Chemical pneumonia is caused by a toxin that you inhale, Reynold A. Panettieri, Jr., MD, professor of medicine at Rutgers Robert Wood Johnson Medical School and director of the Rutgers Institute for Translational Medicine & Science, tells Health. "Classic chemical pneumonia was caused by chlorine gas, which was used as a weapon in World War I," he says. But it's possible to get chemical pneumonia from other things, including by accidentally breathing in large amounts of fumes from cleaning supplies, pool equipment, or even air fresheners, if they're sprayed directly into someone's airways, Dr. Casciari says. "These things can physically irritate the lungs," he explains.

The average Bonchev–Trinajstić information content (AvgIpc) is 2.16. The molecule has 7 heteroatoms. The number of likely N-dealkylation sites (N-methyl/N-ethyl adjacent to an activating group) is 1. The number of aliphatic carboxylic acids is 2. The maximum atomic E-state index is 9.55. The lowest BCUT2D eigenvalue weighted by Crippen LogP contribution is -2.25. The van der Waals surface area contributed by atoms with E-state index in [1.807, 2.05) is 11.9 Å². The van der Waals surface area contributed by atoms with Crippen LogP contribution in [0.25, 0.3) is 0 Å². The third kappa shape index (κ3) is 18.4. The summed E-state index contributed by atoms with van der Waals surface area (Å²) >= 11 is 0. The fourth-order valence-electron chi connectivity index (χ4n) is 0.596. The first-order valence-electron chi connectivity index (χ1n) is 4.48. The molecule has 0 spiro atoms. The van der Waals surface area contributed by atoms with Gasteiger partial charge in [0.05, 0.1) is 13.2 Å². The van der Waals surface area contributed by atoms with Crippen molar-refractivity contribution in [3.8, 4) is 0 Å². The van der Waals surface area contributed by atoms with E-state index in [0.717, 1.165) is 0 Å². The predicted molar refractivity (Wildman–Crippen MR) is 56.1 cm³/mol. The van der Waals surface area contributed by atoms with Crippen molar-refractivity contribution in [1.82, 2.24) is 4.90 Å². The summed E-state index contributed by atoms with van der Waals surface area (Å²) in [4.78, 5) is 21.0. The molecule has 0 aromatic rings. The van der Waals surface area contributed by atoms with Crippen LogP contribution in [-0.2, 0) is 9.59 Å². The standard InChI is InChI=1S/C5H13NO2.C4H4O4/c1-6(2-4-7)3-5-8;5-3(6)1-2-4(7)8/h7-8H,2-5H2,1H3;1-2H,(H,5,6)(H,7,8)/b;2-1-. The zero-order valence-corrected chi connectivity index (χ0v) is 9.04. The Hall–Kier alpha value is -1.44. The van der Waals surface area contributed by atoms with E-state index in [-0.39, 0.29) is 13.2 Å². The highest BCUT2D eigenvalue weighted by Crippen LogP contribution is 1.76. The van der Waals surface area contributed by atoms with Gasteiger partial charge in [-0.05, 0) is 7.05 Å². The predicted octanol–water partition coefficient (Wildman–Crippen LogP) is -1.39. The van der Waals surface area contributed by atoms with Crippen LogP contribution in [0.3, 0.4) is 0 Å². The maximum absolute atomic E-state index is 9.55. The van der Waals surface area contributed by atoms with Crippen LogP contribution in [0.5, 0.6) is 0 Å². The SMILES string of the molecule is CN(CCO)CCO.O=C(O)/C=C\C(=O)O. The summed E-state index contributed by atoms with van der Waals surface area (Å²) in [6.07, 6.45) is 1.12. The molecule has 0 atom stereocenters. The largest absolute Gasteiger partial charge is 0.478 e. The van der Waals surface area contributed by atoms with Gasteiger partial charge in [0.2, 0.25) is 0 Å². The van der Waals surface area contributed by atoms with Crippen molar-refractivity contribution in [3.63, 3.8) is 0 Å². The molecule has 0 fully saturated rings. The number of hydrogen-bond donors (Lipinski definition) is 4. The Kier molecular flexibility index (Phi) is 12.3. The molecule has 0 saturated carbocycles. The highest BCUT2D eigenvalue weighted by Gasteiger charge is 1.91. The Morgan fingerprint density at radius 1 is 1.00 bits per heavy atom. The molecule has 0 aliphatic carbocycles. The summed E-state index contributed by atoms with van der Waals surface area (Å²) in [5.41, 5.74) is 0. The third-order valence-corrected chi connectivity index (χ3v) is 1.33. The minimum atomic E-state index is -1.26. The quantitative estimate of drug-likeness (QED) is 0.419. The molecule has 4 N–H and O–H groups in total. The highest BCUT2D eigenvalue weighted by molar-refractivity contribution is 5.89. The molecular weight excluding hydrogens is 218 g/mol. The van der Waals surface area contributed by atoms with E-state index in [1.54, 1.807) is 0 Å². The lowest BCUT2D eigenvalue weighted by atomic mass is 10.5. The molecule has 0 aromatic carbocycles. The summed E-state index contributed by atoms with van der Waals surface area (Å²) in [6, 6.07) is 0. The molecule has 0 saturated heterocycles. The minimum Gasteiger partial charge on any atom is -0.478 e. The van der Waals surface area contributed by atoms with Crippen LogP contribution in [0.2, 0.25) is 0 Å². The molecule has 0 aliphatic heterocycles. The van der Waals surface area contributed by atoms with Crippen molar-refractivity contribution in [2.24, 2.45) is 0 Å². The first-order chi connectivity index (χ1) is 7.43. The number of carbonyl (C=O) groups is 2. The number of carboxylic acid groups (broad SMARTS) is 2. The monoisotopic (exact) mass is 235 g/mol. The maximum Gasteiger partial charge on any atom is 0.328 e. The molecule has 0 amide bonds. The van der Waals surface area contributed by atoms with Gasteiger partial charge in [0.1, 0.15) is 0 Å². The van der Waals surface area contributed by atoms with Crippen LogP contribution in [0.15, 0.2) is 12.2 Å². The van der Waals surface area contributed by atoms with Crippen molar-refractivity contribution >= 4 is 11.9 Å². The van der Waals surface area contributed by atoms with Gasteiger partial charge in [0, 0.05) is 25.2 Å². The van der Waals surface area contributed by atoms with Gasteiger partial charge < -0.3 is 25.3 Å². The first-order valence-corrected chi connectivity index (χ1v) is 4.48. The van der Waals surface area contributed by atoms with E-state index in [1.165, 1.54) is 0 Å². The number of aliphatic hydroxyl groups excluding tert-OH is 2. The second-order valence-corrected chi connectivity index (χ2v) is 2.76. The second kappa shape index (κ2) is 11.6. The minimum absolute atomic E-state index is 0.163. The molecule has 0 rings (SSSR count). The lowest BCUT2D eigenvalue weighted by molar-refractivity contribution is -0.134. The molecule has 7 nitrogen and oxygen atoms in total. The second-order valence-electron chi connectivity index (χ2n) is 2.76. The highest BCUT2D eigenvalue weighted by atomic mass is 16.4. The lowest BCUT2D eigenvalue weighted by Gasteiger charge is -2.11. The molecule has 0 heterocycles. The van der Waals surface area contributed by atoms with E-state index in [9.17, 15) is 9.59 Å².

For treatment, you'll first need to get away from the source that's injured you. "If your eyes are burning, your lungs are, too," Dr. Casciari says. Then, doctors will usually provide supportive care until your lungs can heal themselves. "That might involve supplemental oxygen, fluids, and even mechanical ventilation," Dr. Casciari says.
Aspiration pneumonia is an infection that can happen when you accidentally inhale substances into your lungs, like your own stomach acid or food particles. That causes inflammation and "sometimes this injury can be followed by a secondary bacterial infection," Dr. Monaco says.
This condition is more common in people who have a brain injury, neurological disorder, trouble swallowing, or have used drugs or alcohol—anything that can interfere with the gag reflex that would help keep these substances out of the lungs, Dr. Casciari says.